3. How about Pettitte? The guess here is Pettitte would like to join his buddies Jeter, Jorge Posada and Rivera in the next Yankee Stadium, depending on what the other options are. "I would like to pitch over there. But I need to get away right now,'' Pettitte said.
4. Could Johnny Damon really be the center fielder? No shot. Damon is more than fine in left but he's no full-season answer in center. And while Brett Gardner has provided a recent spark and Melky Cabrera is still around, the Yankees are more likely to pursue a proven commodity to man the most hallowed position in baseball (even if that ground will be across 161st Street). Nate McLouth, David DeJesus and Matt Kemp are among the names being speculated on inside the Yankees' clubhouse.
5. Might Robinson Cano be traded? He appears to be not only the biggest headache for Girardi but also the Yankees' best trade commodity. Folks around the team suggest Cano's old manager, Joe Torre, has a strong interest for the Dodgers. A Cano-for-Kemp trade would be intriguing, and one AL official said he believes the Dodgers might consider moving Kemp (though it isn't known whether they'd entertain that very trade idea).
6. Could Jason Giambi return? Not much chance of that happening. He no doubt had a lot of fun in New York, and he provided some highlights. But the Yankees believe they must improve their defense. So it is time to move on. Casey Blake is a solid defender at several positions who's sparked the Dodgers at third in his short time there and would represent a major improvement at first defensively. And, in a year when the Yankees have nearly $90 million coming off the books, don't discount the possibility they'll try to steal Mark Teixeira away from the Angels.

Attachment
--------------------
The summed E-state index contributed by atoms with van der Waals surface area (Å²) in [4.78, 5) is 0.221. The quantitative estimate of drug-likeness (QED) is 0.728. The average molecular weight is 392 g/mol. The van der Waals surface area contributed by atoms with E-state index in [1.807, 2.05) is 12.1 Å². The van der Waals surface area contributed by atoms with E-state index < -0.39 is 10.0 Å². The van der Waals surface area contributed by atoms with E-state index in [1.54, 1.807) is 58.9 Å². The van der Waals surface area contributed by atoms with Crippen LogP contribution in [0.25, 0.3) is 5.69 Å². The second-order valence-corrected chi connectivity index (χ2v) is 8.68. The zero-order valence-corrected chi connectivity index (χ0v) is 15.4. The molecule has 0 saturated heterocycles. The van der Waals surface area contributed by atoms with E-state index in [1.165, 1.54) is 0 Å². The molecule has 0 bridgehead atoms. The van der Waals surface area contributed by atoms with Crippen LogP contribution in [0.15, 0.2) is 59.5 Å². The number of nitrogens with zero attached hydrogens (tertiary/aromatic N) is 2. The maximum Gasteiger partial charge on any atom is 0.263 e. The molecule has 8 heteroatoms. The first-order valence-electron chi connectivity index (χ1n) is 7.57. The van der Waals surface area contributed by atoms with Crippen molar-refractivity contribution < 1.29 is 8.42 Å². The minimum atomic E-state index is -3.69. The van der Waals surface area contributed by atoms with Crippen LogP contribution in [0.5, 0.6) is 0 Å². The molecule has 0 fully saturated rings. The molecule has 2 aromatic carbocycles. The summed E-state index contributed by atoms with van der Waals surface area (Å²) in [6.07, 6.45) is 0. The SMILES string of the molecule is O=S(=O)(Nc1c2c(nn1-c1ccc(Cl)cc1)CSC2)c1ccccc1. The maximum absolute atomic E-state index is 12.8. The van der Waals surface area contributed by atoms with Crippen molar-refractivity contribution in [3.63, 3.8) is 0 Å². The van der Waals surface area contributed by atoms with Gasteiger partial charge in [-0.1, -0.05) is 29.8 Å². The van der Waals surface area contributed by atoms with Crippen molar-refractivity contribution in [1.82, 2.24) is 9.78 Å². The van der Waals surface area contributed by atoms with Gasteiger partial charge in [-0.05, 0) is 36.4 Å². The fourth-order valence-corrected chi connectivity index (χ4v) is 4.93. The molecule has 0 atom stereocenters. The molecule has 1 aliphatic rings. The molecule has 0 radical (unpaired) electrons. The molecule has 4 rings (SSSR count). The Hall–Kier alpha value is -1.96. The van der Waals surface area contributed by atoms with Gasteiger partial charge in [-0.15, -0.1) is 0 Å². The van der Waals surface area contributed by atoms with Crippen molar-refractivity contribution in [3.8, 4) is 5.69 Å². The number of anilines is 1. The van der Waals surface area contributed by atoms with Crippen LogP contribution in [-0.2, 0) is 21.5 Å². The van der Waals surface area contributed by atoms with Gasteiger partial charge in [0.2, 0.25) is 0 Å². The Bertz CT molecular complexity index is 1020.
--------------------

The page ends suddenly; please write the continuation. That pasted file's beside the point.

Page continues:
7. What about Bobby Abreu? While he's a solid professional hitter, the Yankees badly need to improve their outfield defense and the most obvious solution would be to move Damon to left, Xavier Nady to right and acquire the center fielder they desperately need.
More on the Stadium sendoff
It was a nice touch to pay tribute to all the greats, and to bring back almost all the living greats. And if it seemed unusual that the last pre-game introduction was saved for Bernie Williams, and that the biggest ovation went to Bernie -- even beyond the response accorded Hall of Famers Yogi Berra, Whitey Ford and Reggie Jackson and family members representing Mickey Mantle and Roger Maris -- it didn't seem odd at all to this New Yorker.
Bernie is beloved in this town. Plus, he hadn't been back since he played in 2006. All the heroes of the most recent championship teams are held in increasingly higher regard as the seasons go by and the more recent, higher-priced Yankee teams show how hard it was to win four rings in five years. Or even one ring.
Every star from those championship teams was well-received. Except, that is, for Joe Torre and Roger Clemens, who weren't received at all. For very different reasons, the two were excluded from mention.
Clemens was the most prominent living Yankee player who was available to attend but still wasn't there (for instance, Don Mattingly is coaching for Torre's Dodgers). As Jeter said, the Yankees are about "pride.'' The team may not be so proud of that association anymore.